One of the biggest problems Russian faces is the extent of economic sanctions. Its economy is growing only 0.5 per cent annually with almost a half lost due to the sanctions imposed after Putin started the war against Ukraine. Since then, the Kremlin has resorted to all possible tricks in order to get them lifted. It has created a pool of Moscow-affiliated experts and leaders who constantly advocate Russian foreign policy. For instance, Germany’s ex-chancellor Gerhard Schroeder, who is now a chairman of the state gas company Gazprom’s shareholders’ committee and a close friend of Putin, is trying to make change western attitudes towards Moscow. Consequently, the Kremlin invited many international leaders to visit the Victory Day parade to make it look like an international coalition of states which support Moscow and the lifting of sanctions.

This year’s parade was not only symbolic because of the 75th anniversary of World War II’s end but also because Moscow is trying to change the Russian – and the whole world’s – understanding of the roots of the war. When the Russian Federation came into being after the dissolution of the USSR, the Kremlin tried to condemn Soviet-era repression and end the hero-worship of Stalin, to whom can be attributed millions of deaths. However, since 2014, Putin has been in the process of reviewing historical truth. Things got worse when Moscow declared that the Soviet Union had no part in starting World War II. The Kremlin started condoning the Molotov–Ribbentrop Pact, the non-aggression pact between Nazi Germany and the Soviet Union that enabled those two powers to divide-up Poland between them. Fortunately, the United States and its allies have already condemned such actions in a joint statement.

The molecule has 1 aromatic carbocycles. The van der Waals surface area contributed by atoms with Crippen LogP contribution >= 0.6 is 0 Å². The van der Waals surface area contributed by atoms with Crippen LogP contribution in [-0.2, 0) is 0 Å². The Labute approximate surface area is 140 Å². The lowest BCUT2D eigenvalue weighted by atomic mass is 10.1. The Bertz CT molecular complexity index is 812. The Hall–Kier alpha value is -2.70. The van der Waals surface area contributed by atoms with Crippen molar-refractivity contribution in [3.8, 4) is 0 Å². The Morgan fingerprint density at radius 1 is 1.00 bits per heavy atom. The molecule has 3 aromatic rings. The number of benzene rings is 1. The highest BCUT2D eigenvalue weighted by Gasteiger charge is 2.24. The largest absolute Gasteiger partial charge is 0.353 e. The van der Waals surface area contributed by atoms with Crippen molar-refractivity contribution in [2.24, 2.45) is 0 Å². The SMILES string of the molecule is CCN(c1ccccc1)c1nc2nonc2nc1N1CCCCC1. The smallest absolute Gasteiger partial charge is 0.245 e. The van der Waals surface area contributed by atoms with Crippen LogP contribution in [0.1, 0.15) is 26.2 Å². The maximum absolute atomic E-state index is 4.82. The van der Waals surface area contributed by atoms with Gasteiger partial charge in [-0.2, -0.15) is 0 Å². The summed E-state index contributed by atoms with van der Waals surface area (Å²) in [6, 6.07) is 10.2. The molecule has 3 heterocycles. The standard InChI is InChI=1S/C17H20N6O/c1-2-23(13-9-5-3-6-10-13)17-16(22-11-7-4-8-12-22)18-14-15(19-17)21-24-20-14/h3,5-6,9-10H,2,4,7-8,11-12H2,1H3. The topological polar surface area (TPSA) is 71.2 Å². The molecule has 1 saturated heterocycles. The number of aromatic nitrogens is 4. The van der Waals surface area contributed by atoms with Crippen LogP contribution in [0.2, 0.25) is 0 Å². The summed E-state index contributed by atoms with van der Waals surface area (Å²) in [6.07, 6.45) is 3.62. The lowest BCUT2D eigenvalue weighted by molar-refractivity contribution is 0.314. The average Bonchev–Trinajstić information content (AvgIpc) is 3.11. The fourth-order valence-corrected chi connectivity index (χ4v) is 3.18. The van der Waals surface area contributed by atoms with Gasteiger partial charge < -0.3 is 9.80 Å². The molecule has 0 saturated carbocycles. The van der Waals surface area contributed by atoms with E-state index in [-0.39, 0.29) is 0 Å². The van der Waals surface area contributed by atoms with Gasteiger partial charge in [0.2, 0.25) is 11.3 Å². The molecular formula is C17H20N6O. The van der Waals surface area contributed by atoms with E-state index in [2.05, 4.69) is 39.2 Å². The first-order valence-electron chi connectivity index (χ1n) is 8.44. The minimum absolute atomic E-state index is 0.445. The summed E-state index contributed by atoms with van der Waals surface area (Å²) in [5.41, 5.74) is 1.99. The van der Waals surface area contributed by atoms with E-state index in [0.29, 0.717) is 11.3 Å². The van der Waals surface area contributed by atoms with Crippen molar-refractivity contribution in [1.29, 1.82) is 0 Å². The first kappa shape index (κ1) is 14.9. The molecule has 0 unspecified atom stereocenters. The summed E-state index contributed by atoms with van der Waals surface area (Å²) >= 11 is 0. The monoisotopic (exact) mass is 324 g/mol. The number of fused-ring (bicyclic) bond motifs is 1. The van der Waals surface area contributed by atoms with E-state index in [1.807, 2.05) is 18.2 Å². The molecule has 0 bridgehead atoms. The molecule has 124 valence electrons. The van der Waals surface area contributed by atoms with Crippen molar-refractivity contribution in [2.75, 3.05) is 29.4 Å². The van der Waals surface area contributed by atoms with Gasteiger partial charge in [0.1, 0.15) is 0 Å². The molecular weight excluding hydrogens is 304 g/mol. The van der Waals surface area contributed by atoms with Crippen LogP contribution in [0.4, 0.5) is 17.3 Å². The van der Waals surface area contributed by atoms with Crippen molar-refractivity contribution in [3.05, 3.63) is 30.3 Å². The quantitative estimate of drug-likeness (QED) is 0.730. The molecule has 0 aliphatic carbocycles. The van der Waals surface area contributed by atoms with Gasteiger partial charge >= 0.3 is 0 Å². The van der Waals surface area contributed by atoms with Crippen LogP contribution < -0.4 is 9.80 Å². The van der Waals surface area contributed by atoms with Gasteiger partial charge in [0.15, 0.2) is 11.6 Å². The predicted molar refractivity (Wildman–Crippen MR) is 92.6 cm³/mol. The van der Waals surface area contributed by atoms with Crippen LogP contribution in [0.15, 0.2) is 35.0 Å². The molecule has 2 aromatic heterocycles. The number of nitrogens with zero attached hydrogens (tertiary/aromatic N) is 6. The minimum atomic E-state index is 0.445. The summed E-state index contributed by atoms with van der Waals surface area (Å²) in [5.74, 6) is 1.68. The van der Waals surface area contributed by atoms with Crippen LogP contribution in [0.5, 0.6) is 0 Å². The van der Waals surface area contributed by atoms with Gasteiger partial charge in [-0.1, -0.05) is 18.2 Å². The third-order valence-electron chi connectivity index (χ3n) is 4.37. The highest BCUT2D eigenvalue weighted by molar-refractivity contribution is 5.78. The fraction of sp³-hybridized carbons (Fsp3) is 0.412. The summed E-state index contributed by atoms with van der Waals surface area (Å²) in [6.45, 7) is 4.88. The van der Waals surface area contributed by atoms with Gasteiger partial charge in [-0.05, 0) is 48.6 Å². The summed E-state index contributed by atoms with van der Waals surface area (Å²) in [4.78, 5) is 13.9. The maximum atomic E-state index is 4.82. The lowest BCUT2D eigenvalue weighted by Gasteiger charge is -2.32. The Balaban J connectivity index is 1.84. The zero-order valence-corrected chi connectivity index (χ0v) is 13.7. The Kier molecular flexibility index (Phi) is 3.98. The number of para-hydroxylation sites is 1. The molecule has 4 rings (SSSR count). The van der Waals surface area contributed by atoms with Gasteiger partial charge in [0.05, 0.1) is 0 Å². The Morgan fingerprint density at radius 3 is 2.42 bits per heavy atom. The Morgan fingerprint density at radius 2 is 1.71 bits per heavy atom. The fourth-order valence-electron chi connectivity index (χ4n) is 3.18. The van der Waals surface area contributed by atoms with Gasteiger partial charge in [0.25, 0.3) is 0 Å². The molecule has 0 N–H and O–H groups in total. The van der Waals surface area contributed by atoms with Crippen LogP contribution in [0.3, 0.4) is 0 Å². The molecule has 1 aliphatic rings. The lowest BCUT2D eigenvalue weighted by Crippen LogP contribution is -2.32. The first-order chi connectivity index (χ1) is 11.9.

Even more, Moscow started an aggressive campaign against whitewashing communism’s crimes. On May 7, Russian officials removed plaques commemorating Polish officers executed by the Soviet NKVD in 1940, when the Soviet Union had been still collaborating with Nazi Germany. Moscow also feels free to say that the West provoked the conflict in Ukraine and abetted Ukrainian “fascist” forces, while Russia was trying to “protect the Russian speakers and native Russians” and fight the fascists like the USSR.

While many post-Soviet countries are doing a great deal to de-Stalinize society, the Kremlin is changing the names of Russian-occupied cities of Ukraine and Georgia to those which were used in Stalin’s times. The Ukrainian cities of Donetsk and Luhansk have been renamed as Stalino and Voroshilovgrad, the name of the Georgian city of Tskhinvali has been changed to Stalinir.

Although the tradition of decorating Russian officials with WWII medals is not new for the Kremlin, Moscow has also started rewarding foreign high officials who have nothing to do with WWII. On May 5, Moscow gave Kim Jong Un of North Korea a commemorative war medal marking the 75th anniversary of the victory over Nazi Germany. Russia is monopolising the victory.

Russia invited US President Donald Trump to attend the Victory Day events, but he declined. While Moscow is doing all it can to get sanctions lifted and Kremlin-affiliated speakers are supporting such efforts, it was important for Western leaders not to call Putin’s bluff and visit the postponed parade.

It’s not only about Ukraine or Georgia, it’s about historical revisionism, hate, fear and war.

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About the author

Maksym Skrypchenko

Maksym Skrypchenko

Maksym Skrypchenko is co-founder of the Ukrainian Transatlantic Platform and deputy director of Security Initiatives Center.